Friday, January 13, 2012

Be Bold

Spent yesterday in Buffalo museum hopping with one of my best friends Cathy Reda-Cheplowitz. We toured the Albright-Knox and then the Burchfield Penney Art Center.   One of the things that I love about seeing master works in person is that you can actually see how the artists painted, printed or sculpted the work. Recently I'd been to the Albight-Knox with Jim and when we visited, rediscovering its collection was amazing. Among the works are classics from Picasso, Van Gogh, Marin, Burchfield, Steiglitz, Matisse and more. Poignant at the museum is an exhibition that is "series of Kodachrome photographs pulled from the Library of Congress' Farm Security Administration collection that document the ravages of the Great Depression." (http://www.buffalonews.com/entertainment/gusto/art/art-previews/article557765.ece) The museum is a gem.

I had never been to the Burchfield Penney. Directly across the street from the Albright-Knox, its collection and curatorial style is a wonderful complement. Less focused on big manes, this museum seems to focus on high quality at both past and present. Currently it has an exhibit "Art in Craft Media 2011," with a range of thought provoking pieces in metals, glass, and wood.

However I was particularly excited about visiting the Burchfield Penney because it houses the work of one of my current favorite watercolorists Charles Burchfield (1893-1967).  Burchfield was an artist who painted in the Buffalo region and in his time was one of the best known American painters. I've been drawn to his work because he renders nature, atmosphere, and townscapes infusing the work with a profound passion of place.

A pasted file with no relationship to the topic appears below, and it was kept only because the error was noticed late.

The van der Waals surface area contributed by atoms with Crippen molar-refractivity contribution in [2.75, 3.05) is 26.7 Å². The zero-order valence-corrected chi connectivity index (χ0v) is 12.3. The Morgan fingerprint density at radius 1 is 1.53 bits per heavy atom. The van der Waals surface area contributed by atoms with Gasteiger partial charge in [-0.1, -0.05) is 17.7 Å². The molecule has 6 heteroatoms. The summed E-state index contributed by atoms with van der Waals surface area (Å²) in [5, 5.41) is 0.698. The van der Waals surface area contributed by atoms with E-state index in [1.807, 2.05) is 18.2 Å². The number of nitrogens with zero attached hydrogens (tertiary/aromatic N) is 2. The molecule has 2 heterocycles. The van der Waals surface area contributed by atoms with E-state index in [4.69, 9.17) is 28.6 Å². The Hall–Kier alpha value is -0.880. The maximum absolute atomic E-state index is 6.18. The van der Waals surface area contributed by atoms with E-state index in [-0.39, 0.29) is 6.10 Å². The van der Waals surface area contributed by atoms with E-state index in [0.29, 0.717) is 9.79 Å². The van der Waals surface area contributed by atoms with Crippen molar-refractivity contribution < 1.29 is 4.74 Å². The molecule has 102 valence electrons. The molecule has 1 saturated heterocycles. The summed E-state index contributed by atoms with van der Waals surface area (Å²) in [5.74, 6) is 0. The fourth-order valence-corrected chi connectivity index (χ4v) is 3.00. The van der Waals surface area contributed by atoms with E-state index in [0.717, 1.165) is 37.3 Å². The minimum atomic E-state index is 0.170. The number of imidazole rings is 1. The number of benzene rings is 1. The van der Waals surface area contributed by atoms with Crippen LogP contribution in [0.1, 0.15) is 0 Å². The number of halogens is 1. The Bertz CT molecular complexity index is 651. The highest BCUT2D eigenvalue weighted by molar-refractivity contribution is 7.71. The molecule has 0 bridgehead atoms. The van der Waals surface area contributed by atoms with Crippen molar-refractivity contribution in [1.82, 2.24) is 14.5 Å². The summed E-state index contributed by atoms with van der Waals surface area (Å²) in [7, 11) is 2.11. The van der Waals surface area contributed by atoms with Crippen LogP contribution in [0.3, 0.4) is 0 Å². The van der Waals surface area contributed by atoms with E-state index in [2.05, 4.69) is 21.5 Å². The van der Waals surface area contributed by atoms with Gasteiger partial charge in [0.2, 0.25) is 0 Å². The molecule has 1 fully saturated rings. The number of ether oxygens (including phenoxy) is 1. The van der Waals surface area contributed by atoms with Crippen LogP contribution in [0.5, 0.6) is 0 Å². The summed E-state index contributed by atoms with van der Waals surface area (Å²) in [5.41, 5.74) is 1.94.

Driving back from the galleries, the grey sky and the dark silhouetted trees had a new beauty. Were the trees always like that? Or did Cathy and I see trees with Burchfield's eyes?  Perhaps that is what art allows us—new vision and understanding.

Back in the studio today was a rougher start than I had imagined. I could not find this and that and then I could not find the feather I was using as a model. I tore apart the studio, searching through every bag and box, pulling up the floor tarp and going through the garbage. Finally I decided it was a lost cause. One of the dogs must have stolen it. And then I painted.

Charles Burchfield wrote "You are dead—devoid of any emotional attitude toward nature—wake up—be bold, make bold caricatures & conventionalizations."


So "The Wind Resounds—Leaving Addison" is now complete.




Gleaning 
"Winnowing fear,
restless, feral winds

surge in my mind,
shifting directions,
gathering force.
I mistake it all 
for chaff —
husks of failure
and deprecation. 
But this wind resounds
from the ancient world
and release has always
been gleaned
from grains of doubt."
—Nancy Compton Williams

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